Monday, November 8, 2010

An Elephant in Every Room

There is a lot of mystery in human relationships. I grew up experiencing tension in my house on a regular basis, so as an adult I like to have everything cut and dried when it comes to my relationships. I don't like secrets and mysteries and loaded conversations where an engine is churning underneath the words and I'm working to figure out what is really going on.

Not everyone likes clear and honest communication. I find safety in it, where others find panic and too much vulnerability. I must respect the preferences of others, as they must respect mine, and in that middle place is where the mystery resides. I hate guessing with my friendships - wondering what the other person is thinking and feeling because it isn't clear to me, and I don't feel I can ask as that will make the person uncomfortable and defensive.

I don't know how to work these grey areas out. I know what I want, but I don't know what the other person wants, and asking them seems to go badly. Very slowly I'm learning something about myself as I work through these roadblocks. I'm discovering what I can give up and what I cannot. There is a time to pretend not to notice what's under the surface, and a place to back off so I have space to recover, be myself and find those I can be real with.

Lowering our expectations is a never ending battle. We think we have done the job, and then something else comes at us and we must re-evaluate and see where we have taken a detour and expected too much from someone who isn't able to give what we need. These things take time, and patience, and layers of grace to work our way through them. I'm relieved to know that I can look to other people for the needs I have for friendship, authority figures, mentoring and support. We can build a community of people, over a long period of time, who can meet some of our needs and heal what is broken from our childhoods.

We can also improve ourselves so that our children have less to work through when they become adults. I love that my kids are growing up in a home which is free of the kind of unresolved tension I lived with. Jason and I have many disagreements and arguments, but we talk them through, compromise and find a resolution that brokers peace in our home.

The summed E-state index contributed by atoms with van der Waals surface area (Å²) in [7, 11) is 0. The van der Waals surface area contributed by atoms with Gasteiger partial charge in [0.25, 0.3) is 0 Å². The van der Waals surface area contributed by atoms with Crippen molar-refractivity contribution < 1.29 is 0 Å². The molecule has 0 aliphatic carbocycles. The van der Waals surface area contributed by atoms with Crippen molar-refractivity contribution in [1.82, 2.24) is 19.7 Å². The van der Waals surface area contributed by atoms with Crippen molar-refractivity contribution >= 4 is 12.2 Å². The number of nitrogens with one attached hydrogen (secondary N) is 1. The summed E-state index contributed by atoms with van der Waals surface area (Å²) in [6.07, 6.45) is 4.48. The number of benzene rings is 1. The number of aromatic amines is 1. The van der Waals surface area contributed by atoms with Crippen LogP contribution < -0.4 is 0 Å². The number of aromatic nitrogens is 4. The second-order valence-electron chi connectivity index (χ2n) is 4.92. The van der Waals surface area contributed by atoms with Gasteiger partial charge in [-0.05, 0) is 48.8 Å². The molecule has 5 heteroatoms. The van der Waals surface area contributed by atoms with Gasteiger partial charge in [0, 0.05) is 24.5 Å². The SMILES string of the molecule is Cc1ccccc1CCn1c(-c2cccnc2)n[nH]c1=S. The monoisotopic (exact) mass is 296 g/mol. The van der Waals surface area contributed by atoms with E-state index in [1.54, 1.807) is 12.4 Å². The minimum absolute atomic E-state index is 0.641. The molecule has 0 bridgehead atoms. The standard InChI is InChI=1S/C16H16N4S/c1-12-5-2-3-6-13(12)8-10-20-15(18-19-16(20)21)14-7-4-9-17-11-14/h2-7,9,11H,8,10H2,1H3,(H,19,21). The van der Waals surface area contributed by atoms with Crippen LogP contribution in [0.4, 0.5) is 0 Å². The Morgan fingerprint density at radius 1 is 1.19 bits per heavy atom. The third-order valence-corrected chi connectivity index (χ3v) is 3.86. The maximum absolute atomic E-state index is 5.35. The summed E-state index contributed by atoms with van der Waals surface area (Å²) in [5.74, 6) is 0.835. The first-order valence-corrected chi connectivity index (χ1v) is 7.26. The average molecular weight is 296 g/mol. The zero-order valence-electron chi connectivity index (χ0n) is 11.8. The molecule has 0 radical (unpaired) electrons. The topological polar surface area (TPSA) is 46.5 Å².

I am more afraid of unresolved conflict than I am of the fight, as I know firsthand how unsettling ongoing tension is for a child. I don't want an elephant standing in the corner of every room of my house. In this way, I am creating a better experience for my kids to grow up in.


  1. Hello -- I'm in Laura's writers' group (although we haven't met for months) and I accessed your blog from her new website. Pretty cool to have two writers in one family -- must be fun to exchange ideas and encouragement.

    I just read this post and the one following but I know I'll be back for more. I really like your easy-reading style. Plus I have experience as a too-tightly-wound director of church drama productions (while hosting an elephant in my living room). It'll be interesting to see what else we have in common.

    I also noticed that you have posted EVERY DAY for the past 9 months! How do you do that?


    ps. I have no idea why I keep coming us as anonymous! Any pointers?

  2. I learned from my friend Andrea to ask a simple, "What do you mean by that?". It works so well; allows someone to clarify what they mean (or backpedal) without feeling too defensive. I use this one on my father-in-law all the time!

  3. Hi Maxine! Welcome and thanks for checking out my blog and reading a few posts. I made a commitment to blog daily for 6 weeks when I started in January, and I got so much from the discipline of sitting down each morning to write, that I simply continued, and thankfully a few of my friends and now several others have been faithfully reading and commenting.

    I know you need to create a Google account using your e-mail address, a screen name (mine is Writer Mom) and a password. Then you can follow my blog as well and choose how to get updated when there are new posts. Hope that helps. I checked out your blog and love your writing on self publishing in particular. I'll be back to yours to read more and thank you for your comment.

    Karen, I love your friend's quote and have used that a lot. This particular situation is more of an undercurrent where we have both cooled off in the relationship due to some unresolved conflict, but then when there is contact I'm not sure if we should be going into the issues or just leaving it at the surface and making the best of the situation.

    I still don't really know, but I'm slowly feeling my way through it. I find unresolved conflict very stressful but I'm having to learn better ways to handle it for myself. Thanks for your comment, my friend.

  4. Hello again - see? I can't even make it back in a timely fashion to reply to your comment! I am so impressed with your ability to write so eloquently EVERY DAY. Thanks for popping in to check out my space, especially for your feedback re: the self-publishing thread. I've been playing around for a few months trying to figure out what I want my blog to be about and your comment reaffirms that that is where I need to put my focus. Okay - now I'll have a look at what new offering you have today.